Uh, before you read this, get yourself to the bookstore and pick up a copy of Charles Portis' True Grit... better yet, pick up two or three copies, because you will want to lend the book to friends and family, and you most likely won't get it back. It's a quick read... I can wait. Good, no need to thank me.
I very rarely view films in the theater- most of the recent blockbuster movies have lacked any appeal. That being said, the siren song of a film version of a novel by one of my favorite authors, made by two of favorite filmmakers was enough to lure me into the local multiplex.
While the two film versions of True Grit are about a fourteen-year-old girl's quest to avenge the murder of her father, the novel is about an elderly woman recounting her quest to avenge the murder of her father when she was fourteen (a subtle distinction, but one which gives the novel a power that neither film can quite match).
The novel True Grit is not a Bildungsroman, the character of Mattie Ross is presented (albeit by an elderly Mattie Ross) as a fully developed individual- a hard-bargaining, stiff-necked, precocious character who pursues her goal in single-minded fashion. Throughout her journeying, her attitudes do not seem to change, although change comes to her in a very literal, gruesome fashion.
The geographic setting of the book is explicit, Mattie begins her journey at her family's land holdings in Yell County, Arkansas, near Dardanelle, traveling to Fort Smith, Arkansas, where her father was killed by a hireling, to obtain his body and to commence a manhunt for the killer, who has fled to the Choctaw Nation in the Indian Territories. The action takes place during the presidency of Rutherford B. Hayes, with the events being narrated at the time of Al Smith's presidential campaign. Much like Sergio Leone's Once Upon a Time in the West, which was released in the same year, the book concerns the transition of a lawless frontier to a settled region. In one of the book's asides, Mattie gives a short account of the Permalee boys Harold, Farrell, Carroll, and Darryl: A family of criminal trash! While Harold and Farrell are killed in the mounted affray which forms the narrative's climax, Carroll Permalee lived long enough to be put to death in the Electric Chair, and not long afterward Darryl Permalee was shot to death at the wheel of a motorcar by a bank "dick" and a constable in Mena, Arkansas.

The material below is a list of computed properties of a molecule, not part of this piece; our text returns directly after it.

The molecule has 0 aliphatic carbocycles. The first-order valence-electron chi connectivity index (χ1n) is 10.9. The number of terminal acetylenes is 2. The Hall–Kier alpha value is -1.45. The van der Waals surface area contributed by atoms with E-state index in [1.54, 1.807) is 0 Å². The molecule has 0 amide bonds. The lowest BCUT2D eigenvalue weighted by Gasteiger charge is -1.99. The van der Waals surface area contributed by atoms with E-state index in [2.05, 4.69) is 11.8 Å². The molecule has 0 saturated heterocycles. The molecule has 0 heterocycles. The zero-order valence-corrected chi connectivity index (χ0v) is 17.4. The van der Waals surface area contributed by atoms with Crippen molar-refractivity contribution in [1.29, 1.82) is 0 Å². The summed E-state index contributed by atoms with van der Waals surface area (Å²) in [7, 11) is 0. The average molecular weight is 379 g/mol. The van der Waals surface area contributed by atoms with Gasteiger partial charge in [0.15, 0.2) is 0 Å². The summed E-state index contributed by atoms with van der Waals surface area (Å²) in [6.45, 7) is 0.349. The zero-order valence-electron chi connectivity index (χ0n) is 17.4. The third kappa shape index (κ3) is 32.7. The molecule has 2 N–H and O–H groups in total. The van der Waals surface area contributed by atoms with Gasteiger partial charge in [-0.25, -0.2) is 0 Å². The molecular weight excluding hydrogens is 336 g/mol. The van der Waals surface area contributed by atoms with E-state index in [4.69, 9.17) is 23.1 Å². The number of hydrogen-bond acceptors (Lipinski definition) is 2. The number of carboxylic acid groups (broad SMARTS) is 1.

Another major thematic element in the book is the difference between good men and bad, with Mattie's father being "the gentlest, most honorable man who ever lived" while his murderer is a coward, and trash, with a cur nature. Most of the men portrayed in the book occupy a middle ground, with deputy U.S. Marshall Rooster Cogburn, hired by Mattie to bring the killer to justice, having more in common with Sergio Leone's amoral gunmen than with the sanitized heroes of television westerns. Cogburn switches between the roles of a Falstaffian buffoon, a relentless hunter, a ruthless killer, and a protector throughout the book. Even Texas Ranger LaBoeuf, who joins Mattie and Cogburn, is motivated primarily by the prospect of a bounty on the killer's head, and, in a brutal scene, throws Mattie to the ground and thrashes her with a willow switch in order to dissuade her from joining in the manhunt (and, probably, because she has a "saucy manner").